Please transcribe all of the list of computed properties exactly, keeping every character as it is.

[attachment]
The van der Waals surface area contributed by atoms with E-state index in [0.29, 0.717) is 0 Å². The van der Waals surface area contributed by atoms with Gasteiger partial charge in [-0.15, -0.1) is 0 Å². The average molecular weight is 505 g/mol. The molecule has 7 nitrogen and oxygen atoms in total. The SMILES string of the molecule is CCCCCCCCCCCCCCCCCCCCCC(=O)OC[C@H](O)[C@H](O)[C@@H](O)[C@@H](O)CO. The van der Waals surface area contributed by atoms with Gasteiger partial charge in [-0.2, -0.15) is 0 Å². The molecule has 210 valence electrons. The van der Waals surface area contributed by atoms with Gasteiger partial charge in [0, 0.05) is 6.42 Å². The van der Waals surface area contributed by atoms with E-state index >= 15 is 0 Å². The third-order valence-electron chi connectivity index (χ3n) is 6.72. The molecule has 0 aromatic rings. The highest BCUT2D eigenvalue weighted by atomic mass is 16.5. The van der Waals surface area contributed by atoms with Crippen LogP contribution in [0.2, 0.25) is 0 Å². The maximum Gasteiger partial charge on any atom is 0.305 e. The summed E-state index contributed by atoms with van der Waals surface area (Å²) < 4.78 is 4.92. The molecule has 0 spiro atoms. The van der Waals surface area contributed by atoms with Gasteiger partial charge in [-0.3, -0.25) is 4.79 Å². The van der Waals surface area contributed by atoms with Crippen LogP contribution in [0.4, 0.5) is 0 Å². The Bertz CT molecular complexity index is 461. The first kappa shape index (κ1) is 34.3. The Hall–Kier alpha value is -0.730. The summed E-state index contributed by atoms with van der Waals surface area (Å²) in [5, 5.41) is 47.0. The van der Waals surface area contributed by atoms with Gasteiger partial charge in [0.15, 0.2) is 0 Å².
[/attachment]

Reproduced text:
The van der Waals surface area contributed by atoms with E-state index in [0.29, 0.717) is 0 Å². The van der Waals surface area contributed by atoms with Gasteiger partial charge in [-0.15, -0.1) is 0 Å². The average molecular weight is 505 g/mol. The molecule has 7 nitrogen and oxygen atoms in total. The SMILES string of the molecule is CCCCCCCCCCCCCCCCCCCCCC(=O)OC[C@H](O)[C@H](O)[C@@H](O)[C@@H](O)CO. The van der Waals surface area contributed by atoms with Gasteiger partial charge in [-0.2, -0.15) is 0 Å². The molecule has 210 valence electrons. The van der Waals surface area contributed by atoms with Gasteiger partial charge in [0, 0.05) is 6.42 Å². The van der Waals surface area contributed by atoms with E-state index >= 15 is 0 Å². The third-order valence-electron chi connectivity index (χ3n) is 6.72. The molecule has 0 aromatic rings. The highest BCUT2D eigenvalue weighted by atomic mass is 16.5. The van der Waals surface area contributed by atoms with Crippen LogP contribution in [0.2, 0.25) is 0 Å². The maximum Gasteiger partial charge on any atom is 0.305 e. The summed E-state index contributed by atoms with van der Waals surface area (Å²) < 4.78 is 4.92. The molecule has 0 spiro atoms. The van der Waals surface area contributed by atoms with Gasteiger partial charge in [-0.3, -0.25) is 4.79 Å². The van der Waals surface area contributed by atoms with Crippen LogP contribution in [0.4, 0.5) is 0 Å². The Bertz CT molecular complexity index is 461. The first kappa shape index (κ1) is 34.3. The Hall–Kier alpha value is -0.730. The summed E-state index contributed by atoms with van der Waals surface area (Å²) in [5, 5.41) is 47.0. The van der Waals surface area contributed by atoms with Gasteiger partial charge in [0.15, 0.2) is 0 Å².